ABA Open Source Panel in New York

While much of the open source community was in San Francisco last week at the LinuxWorld Expo , I was in New York at the 2008 Annual Meeting of the American Bar Association (ABA) speaking at the “Life after GPLv3: New Developments in Open Source Software Licensing” event organized by the ABA Section of Intellectual Property Law. My presentation covered an update on the lawsuits filed over the past 12 months by the Software Freedom Law Center (SFLC) on behalf of their clients Erik Andersen and Rob Landley (the two principal developers of the BusyBox open source utility) against Monsoon Multimedia, Xterasys Corporation, High-Gain Antennas, Verizon Communications, Bell Microproducts, Inc., Super Micro Computer, Inc. and Extreme Networks alleging copyright infringement based on a violation of version 2 of the GNU General Public License (GPL) in connection with BusyBox. In addition to discussing the history and resolution of the BusyBox cases (including my involvement with several of the cases), I also highlighted the similarities and differences between these cases and past open source software license enforcement efforts outside of the courts by the Free Software Foundation (FSF) and Harald Welte of gpl-violations.org. The presentation materials are now available online. I understand that the ABA will be posting the materials from the other presenters at the event, as well as a podcast of the entire event, on the ABA website in the coming weeks.

Many thanks to Mark Wittow and Gloria Archuleta, co-charis of ABA IP Section for organizing the event and inviting me to speak. Thanks also to my co-presenters Terry Ilardi of IBM Corporation, Jim Markwith of Microsoft Corporation, and Gabe Holloway of Leonard, Street and Deinard, as well as the moderator of the panel discussion portion of the event, Sue Ross of Fulbright & Jaworski L.L.P.

BusyBox Settlement #2

The Software Freedom Law Center (SFLC) has announced that it has reached an agreement to settle and dismiss the lawsuit filed by Erik Andersen and Rob Landley, two of the principal developers of the popular BusyBox set of open source utilities, against Xterasys Corporation (a manufacturer of wireless routers and other networking products) alleging a violation of version 2 of the GNU General Public License (GPL). This leaves two pending suits by Andersen and Landley, against High-Gain Antennas, LLC (a manufacturer of antennas and other products for use in wireless networking applications) and telecommunications giant Verizon Communications.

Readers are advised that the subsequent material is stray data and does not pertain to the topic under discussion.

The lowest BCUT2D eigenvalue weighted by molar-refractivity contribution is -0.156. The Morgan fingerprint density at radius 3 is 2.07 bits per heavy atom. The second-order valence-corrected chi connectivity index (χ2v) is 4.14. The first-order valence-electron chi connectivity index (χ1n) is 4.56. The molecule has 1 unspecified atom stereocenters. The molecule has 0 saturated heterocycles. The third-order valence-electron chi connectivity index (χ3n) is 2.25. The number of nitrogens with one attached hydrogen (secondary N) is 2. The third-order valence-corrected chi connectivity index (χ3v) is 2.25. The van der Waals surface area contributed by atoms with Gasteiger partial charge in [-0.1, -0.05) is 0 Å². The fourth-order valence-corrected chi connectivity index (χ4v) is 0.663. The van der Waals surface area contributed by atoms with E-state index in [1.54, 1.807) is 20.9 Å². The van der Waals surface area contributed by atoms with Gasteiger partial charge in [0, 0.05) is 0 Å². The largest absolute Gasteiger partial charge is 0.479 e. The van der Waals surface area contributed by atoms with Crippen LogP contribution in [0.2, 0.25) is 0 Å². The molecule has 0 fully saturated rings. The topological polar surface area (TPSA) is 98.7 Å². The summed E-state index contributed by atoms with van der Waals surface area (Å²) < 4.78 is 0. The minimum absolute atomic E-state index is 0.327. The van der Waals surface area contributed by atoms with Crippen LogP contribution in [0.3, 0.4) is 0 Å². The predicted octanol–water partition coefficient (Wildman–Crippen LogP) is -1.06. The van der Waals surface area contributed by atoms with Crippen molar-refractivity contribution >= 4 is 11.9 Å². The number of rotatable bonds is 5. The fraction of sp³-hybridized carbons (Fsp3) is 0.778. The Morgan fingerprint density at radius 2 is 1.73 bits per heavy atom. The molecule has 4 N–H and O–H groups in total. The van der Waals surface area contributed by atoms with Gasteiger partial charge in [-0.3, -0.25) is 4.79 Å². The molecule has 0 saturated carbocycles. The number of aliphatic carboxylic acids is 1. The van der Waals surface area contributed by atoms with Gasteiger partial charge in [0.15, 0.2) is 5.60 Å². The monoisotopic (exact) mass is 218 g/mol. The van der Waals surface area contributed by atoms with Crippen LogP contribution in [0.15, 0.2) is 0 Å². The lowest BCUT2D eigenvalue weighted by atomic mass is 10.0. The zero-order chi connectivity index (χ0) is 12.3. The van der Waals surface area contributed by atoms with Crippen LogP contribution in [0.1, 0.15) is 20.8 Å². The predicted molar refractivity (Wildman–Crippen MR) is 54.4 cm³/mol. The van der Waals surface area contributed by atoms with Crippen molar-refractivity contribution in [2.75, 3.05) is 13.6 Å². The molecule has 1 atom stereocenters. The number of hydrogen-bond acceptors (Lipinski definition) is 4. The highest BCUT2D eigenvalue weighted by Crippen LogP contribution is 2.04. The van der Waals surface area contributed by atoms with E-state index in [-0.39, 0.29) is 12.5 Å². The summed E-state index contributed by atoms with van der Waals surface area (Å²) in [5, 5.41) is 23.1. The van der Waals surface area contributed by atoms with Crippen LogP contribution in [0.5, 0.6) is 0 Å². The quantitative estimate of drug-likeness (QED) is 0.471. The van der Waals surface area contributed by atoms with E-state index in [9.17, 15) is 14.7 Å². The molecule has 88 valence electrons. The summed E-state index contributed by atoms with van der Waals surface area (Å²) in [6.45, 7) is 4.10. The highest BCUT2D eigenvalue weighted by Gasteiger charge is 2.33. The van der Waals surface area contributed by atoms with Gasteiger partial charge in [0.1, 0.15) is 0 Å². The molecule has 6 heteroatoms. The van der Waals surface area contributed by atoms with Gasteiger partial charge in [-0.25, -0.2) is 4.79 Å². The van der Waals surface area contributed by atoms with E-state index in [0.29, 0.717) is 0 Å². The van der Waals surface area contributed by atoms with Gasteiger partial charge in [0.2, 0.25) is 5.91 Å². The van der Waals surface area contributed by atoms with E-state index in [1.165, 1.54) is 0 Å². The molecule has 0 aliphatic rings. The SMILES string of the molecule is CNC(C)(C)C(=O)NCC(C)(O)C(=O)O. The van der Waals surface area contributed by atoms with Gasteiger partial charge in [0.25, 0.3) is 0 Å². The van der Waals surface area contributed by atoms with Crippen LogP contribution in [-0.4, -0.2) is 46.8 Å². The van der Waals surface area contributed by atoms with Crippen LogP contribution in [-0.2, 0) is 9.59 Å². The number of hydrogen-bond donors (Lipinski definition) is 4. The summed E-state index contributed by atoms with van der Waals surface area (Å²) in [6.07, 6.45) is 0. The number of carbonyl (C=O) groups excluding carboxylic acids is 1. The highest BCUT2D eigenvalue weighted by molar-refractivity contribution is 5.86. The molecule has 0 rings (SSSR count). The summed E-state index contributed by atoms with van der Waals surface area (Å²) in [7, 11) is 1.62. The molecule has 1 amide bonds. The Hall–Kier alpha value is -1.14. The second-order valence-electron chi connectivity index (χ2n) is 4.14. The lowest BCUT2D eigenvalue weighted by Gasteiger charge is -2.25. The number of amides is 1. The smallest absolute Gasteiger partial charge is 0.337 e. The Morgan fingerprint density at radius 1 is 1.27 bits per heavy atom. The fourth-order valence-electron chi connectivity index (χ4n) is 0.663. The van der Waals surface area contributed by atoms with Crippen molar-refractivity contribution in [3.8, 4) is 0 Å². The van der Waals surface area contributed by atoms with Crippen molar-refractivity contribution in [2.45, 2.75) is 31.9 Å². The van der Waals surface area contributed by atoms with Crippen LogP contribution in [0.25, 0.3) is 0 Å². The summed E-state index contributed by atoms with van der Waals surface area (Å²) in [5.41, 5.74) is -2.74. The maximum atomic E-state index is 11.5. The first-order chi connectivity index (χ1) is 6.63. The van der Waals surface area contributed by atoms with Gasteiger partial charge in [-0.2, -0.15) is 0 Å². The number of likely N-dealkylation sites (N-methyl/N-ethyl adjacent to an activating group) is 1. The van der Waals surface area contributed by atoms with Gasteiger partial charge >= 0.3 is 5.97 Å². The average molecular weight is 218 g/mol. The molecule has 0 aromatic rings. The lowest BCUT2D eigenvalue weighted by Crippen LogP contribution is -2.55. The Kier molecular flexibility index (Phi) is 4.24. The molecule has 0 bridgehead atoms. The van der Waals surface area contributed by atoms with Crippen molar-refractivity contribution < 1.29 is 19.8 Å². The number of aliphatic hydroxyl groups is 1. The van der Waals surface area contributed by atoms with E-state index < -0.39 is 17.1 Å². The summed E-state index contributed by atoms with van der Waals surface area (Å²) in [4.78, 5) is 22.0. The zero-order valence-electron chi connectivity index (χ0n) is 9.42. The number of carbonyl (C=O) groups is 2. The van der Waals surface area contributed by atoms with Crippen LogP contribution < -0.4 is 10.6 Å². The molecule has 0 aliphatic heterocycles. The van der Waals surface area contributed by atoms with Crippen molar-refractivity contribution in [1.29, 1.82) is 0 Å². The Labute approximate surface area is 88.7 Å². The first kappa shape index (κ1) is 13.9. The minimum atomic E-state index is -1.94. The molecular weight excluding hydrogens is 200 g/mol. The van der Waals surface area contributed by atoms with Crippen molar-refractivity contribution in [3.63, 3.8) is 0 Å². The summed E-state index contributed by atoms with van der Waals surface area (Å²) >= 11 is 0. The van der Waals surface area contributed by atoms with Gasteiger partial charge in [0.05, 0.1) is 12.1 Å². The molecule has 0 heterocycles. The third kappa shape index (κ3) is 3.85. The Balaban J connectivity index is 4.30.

As was the case with the settlement with Monsoon Multimedia, Inc., the terms of the Xterasys settlement were not released. However, based on the SFLC press release regarding the settlement, the terms appear to be nearly identical to those in the Monsoon case. While this is yet another case in which we will not see the establishment of binding legal precedent regarding the enforceability and legal interpretation of the GPL here in the U.S. (as has already taken place in Germany), it does appear that we are starting to see the establishment by the SFLC of a de facto precedent for settling cases alleging violations of the GPL. In each of its settlements to date, the SFLC has consistently imposed the following requirements on the defendant:

– The appoint an “Open Source Compliance Officer” to monitor and ensure GPL compliance;

– Publishing of the source code for the version of BusyBox previously distributed in violation of the GPL;

– Undertaking “substantial” efforts to notify previous recipients of BusyBox of their rights to the software under the GPL; and

– The payment of an “undisclosed amount” of financial consideration to the plaintiffs.

Of course, these settlement terms do not carry with them the same legal precedent as would a decision of a court of law. As a practical matter, however, by imposing a consistent set of settlement terms over time, the SFLC has begun to create a sort of standard for resolving future lawsuits alleging violations of the GPL. Defendants in future GPL violation lawsuits (and we are likely to see future suits) will not be legally bound to accept these terms and certainly will be free to attempt to forge their own paths to settlement. However, over time, the terms imposed by the SFLC are likely to represent an increasingly strong lure to those defendants to relatively quickly and cleanly resolve the GPL violation lawsuits against them through an accepted path of least resistance. Not legal precedent, but a strong practical guide for certain.

Stay tuned. The BusyBox cases are driving changes in the open source license enforcement landscape and open source compliance will need to evolve right along with those changes.

BusyBox Gets Busy with Verizon